This graph looks a bit more tidy, and the differences between models now appear even clearer. I think this is probably a better representation of the data, but it doesn't really change the conclusions.
To sum up the re-analysis of this dataset: model choice has a considerable impact on ML tree reconstruction, both in terms of proportion of equally recovered topologies and in terms of distances between unequally recovered topologies. Neither of these trends are obvious from the results presented in Abadi et al. (2019), and this is due to the unfortunate choice of showing only averaged results instead of focussing on differences between best models.
One of the main conclusions of the paper is that model selection is not necessary. I believe that my brief re-analysis has shown that this conclusion is not strongly supported by the data brought forward (at least for the 'empirical' dataset). In reality, people might feel model selection is tedious and results in GTR+G+I in most cases anyway, and this is a fair point. The question is, what about the cases in which GTR+G+I is not the best fitting model, knowing that using GTR+G+I can lead to substantially different trees than the best fitting model? Would one be ready to trade accuracy and best practices for convenience?
Consider testing for normality before choosing a suitable statistical approach as analogy: You may already know that the data are normally distributed by looking at them, or you have done many similar measurements in the past and the data have always been normally distributed. You would probably still test for normality, knowing that choosing an inappropriate downstream statistical analysis may result in erroneous results.
4) What is the benefit of skipping model selection anyway?
Even if many models of nucleotide substitution perform similar in an ML framework, it is unclear what the benefit of skipping model selection would be. There is some very user-friendly software to do model selection that come with very good documentation (e.g., jModeltest or ModelFinder), so convenience is not really a good argument. The only argument brought forward by Abadi et al. (in addition to the claim that there is no benefit for phylogenetic accuracy) is that it would save CPU time to always use GTR+G+I by default. But is that really the case? After all, fitting more parameters for a complex model also comes at a computational cost.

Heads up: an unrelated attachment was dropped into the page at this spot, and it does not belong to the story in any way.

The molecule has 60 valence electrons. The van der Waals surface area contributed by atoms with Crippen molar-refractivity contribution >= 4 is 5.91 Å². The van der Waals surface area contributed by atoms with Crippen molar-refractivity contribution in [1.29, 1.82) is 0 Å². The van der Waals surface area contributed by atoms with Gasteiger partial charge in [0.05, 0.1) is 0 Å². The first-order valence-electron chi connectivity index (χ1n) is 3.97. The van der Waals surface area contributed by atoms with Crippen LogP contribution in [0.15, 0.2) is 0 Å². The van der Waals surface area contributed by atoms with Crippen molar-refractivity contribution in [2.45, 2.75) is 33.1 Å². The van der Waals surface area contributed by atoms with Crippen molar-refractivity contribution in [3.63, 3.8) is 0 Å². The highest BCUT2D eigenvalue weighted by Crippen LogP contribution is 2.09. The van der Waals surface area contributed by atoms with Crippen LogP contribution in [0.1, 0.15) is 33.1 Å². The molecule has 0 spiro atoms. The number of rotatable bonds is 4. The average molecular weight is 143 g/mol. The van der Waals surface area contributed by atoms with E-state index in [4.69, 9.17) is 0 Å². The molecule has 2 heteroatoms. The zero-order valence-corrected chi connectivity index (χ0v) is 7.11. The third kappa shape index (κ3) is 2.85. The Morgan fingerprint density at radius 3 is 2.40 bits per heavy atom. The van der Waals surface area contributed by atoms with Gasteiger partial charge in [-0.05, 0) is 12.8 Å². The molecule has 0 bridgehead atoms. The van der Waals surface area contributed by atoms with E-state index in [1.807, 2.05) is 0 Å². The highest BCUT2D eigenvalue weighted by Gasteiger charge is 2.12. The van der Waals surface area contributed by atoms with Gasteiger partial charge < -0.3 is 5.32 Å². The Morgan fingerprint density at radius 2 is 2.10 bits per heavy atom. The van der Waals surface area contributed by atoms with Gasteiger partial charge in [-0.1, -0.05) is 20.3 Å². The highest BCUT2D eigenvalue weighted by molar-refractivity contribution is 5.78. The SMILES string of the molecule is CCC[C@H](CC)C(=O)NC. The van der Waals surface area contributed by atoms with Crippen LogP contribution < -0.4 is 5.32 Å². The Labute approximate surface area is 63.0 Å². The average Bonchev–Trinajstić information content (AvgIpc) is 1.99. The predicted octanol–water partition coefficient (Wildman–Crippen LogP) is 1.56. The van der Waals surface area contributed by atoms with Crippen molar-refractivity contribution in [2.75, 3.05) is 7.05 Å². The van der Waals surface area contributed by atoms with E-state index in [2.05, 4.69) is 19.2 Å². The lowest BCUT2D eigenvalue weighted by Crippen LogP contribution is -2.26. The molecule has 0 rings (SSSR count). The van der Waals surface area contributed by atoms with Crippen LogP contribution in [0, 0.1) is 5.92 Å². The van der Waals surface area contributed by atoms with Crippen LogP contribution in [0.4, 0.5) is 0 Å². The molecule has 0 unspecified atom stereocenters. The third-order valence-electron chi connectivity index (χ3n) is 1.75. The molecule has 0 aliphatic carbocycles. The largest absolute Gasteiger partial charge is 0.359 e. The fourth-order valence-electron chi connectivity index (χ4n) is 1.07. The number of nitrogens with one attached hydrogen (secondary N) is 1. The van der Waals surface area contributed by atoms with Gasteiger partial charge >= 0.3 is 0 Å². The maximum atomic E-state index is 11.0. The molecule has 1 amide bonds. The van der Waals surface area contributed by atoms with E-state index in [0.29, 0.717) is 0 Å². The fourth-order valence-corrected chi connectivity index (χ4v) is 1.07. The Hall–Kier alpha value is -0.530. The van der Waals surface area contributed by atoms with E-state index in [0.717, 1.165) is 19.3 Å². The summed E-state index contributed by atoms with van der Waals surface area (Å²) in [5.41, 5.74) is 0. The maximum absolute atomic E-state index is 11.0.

In the re-analysis of the 7,200 alignments, using GTR+G+I took on average 1.42 times longer than the time needed for looking for the best model and tree search under the best model, which means that its computationally more expensive to use GTR+G+I by default. This number comes with 2 caveats however: 1) Only 24 models were tested, and testing for the whole suite of available models likely takes a little longer. 2) All model searches were done under the default option in ModelFinder/IQ-TREE, which means that there was not a full tree search for each model, but rather all models were optimized with a parsimony tree.
I was interested in what effect this quicker model search had on the accuracy, and therefore also performed full tree searches for all the alignments under all 24 models. The default option results in the exact same model for 82% (5,890) of alignments and in the same substitution matrix for 86% (6,225) of alignments. First, I checked if that changed any of the findings discussed above, and it did not. I think its likely that the "wrong" models chosen with the quick method still perform reasonably/similarly to the correct one, but I did not test this. For people who are concerned about the computational cost of model selection, the default model search in ModelFinder or the 'bionj' option in jModelTest might make good alternatives to full tree searches.
Very nice post. It makes lot of sense. See also https://www.ncbi.nlm.nih.gov/pmc/articles/PMC3175760/
I agree with you, and if a dataset contains very little phylogenetic information, difference models give very different results.
Thank you! And sorry for not giving due credit to this paper of yours (or any other studies really) in the post. My knowledge of the relevant literature is far from comprehensive, but my impression has always been that not all alignments behave equally and that accurate modelling of substitution processes does impact phylogenetic reconstruction.
No worries, I just meant that other studies have looked at these questions before. Indeed, I agree with you. In many cases, particularly at high levels of divergence, GTR+I+G will be or will do as well as the best-fit model, but you never know about your particular dataset. It is safer and easy enough to do model selection. BTW, you should send your reply to NatComm!!
I totally agree with you, and I really do not know why NatComm accept this kind of paper, just for different opinion from others?
Re. It is safer and easy enough to do model selection – Yes, agreed 100%!
I have made many comments about other papers and submitted to their published journals, includes Nature, they all rejected me without really response to me. So this is a very tough way for us, journal is journal, they are not science, this is what I get.